If ever there was an urban garden that magically overcomes the many challenges of its small size and its shady situation surrounded by overhanging trees then it’s the Dublin plot of Valerie and Mark Duffy.
Wonderfully tranquil, supremely elegant and with its own deep-rooted sense of place, it’s an outstanding example of how a very small outdoor space can be exceptionally beautiful in the right hands. All of which makes it hard to imagine that just five years ago it was a shady, somewhat forgotten area to the rear of the Kelly’s previous long, narrow Dublin garden.
“When we sold our old house, we kept a section of the garden as a site on which to build our new home,” explains Duffy.
Thus began a collaboration between her and her architect husband, Mark, where the relationship between their new garden and their new house – a sleek, light-filled, modern building with floor-to-ceiling windows – was a fundamental element of the design from the outset.
While they both have an innate understanding of what it takes to mould and sculpt an outdoor space, what has really coaxed this city garden into leafy, lovely existence is Duffy’s understanding and appreciation of the horticultural possibilities and potential of the site as well as its challenges, difficulties and limitations.
A skilled, thoughtful gardener, her knowledge of plants – of their preferred growing conditions, their preferred planting partners, their growth habits and varying seasons of interest – as well as how they can be combined to create a visually satisfying and enduring planting scheme, is the bedrock on which this remarkable garden is built.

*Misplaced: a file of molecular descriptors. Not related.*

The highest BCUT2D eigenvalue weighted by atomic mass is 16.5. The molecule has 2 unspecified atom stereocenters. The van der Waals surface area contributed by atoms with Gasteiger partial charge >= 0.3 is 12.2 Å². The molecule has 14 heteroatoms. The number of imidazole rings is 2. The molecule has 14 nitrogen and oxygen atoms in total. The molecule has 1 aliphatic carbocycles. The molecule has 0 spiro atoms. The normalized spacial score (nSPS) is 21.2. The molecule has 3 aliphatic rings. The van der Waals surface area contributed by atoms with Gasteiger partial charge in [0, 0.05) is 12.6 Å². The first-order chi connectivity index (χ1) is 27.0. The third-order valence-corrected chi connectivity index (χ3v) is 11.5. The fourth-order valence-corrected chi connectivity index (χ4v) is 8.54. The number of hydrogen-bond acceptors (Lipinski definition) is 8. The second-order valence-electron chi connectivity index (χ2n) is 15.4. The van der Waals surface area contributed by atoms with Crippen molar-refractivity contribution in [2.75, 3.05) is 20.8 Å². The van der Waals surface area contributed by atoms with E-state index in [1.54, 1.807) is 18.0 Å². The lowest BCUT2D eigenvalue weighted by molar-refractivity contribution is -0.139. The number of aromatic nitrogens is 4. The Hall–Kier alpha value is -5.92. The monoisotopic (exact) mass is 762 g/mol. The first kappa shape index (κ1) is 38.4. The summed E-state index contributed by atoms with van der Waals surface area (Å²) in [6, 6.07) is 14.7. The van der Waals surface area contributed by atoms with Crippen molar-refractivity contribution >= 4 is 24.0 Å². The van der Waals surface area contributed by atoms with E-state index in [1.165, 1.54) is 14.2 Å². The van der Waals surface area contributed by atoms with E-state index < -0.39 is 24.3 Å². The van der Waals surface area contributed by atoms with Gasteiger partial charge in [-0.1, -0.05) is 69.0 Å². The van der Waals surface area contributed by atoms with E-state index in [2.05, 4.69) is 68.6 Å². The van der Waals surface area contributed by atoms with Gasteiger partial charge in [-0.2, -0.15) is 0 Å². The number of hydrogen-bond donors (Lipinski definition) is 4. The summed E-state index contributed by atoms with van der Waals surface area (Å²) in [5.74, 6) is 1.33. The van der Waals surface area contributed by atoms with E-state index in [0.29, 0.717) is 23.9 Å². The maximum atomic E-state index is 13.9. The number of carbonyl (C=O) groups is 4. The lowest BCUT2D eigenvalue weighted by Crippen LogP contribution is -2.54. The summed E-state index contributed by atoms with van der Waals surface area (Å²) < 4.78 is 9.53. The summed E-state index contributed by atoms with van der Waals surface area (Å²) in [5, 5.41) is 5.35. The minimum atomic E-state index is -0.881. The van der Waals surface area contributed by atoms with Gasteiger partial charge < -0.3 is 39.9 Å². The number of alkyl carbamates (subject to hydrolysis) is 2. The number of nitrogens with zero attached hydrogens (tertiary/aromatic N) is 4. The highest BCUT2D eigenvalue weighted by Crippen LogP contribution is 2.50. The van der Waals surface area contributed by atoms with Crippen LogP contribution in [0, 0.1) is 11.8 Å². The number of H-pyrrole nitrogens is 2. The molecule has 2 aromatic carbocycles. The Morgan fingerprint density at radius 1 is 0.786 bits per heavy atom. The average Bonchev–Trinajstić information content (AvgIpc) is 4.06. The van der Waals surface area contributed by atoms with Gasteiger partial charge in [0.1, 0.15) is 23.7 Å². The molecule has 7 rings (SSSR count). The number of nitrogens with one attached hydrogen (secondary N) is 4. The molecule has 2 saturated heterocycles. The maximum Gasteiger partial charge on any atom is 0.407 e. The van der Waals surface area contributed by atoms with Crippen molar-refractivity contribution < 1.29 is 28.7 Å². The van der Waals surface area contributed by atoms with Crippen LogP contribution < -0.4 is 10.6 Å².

“I’ve always loved plants, always loved gardening. I think I get it from my father who was a great gardener in the traditional sense and grew almost all his plants from cuttings or from seed. Like so many people, I find it very therapeutic, especially during these strange times.”
From the very start she knew that the garden’s success would ultimately depend on the careful selection of a particular community of plants to give multiple seasons of interest.
“In a small space like this it’s all about the edit...every plant has to really earn its place. As we spend quite a lot of time away, they also need to be varieties that are able to survive and thrive without being mollycoddled. So to give them a really good head-start, we imported the very best topsoil that we could get our hands on.’
Architectural foliage plants play a key role in the design, their lush leafiness offering a pleasing counterbalance to the angular lines of the building. Examples include the tall, handsome specimen of Pseudopanax laetus that grows in one shady corner, its evergreen canopy cleverly crown-lifted and shaped by Valerie to allow her to underplant it with other low-growing, shade-loving, choice species including the graceful Japanese forest grass (Hakonechloa macra), the hardy Begonia grandis ssp. evansiana and the tatting fern, Athyrium filix-femina ‘Frizelliae’, a dwarf variety with wonderfully ornate fronds.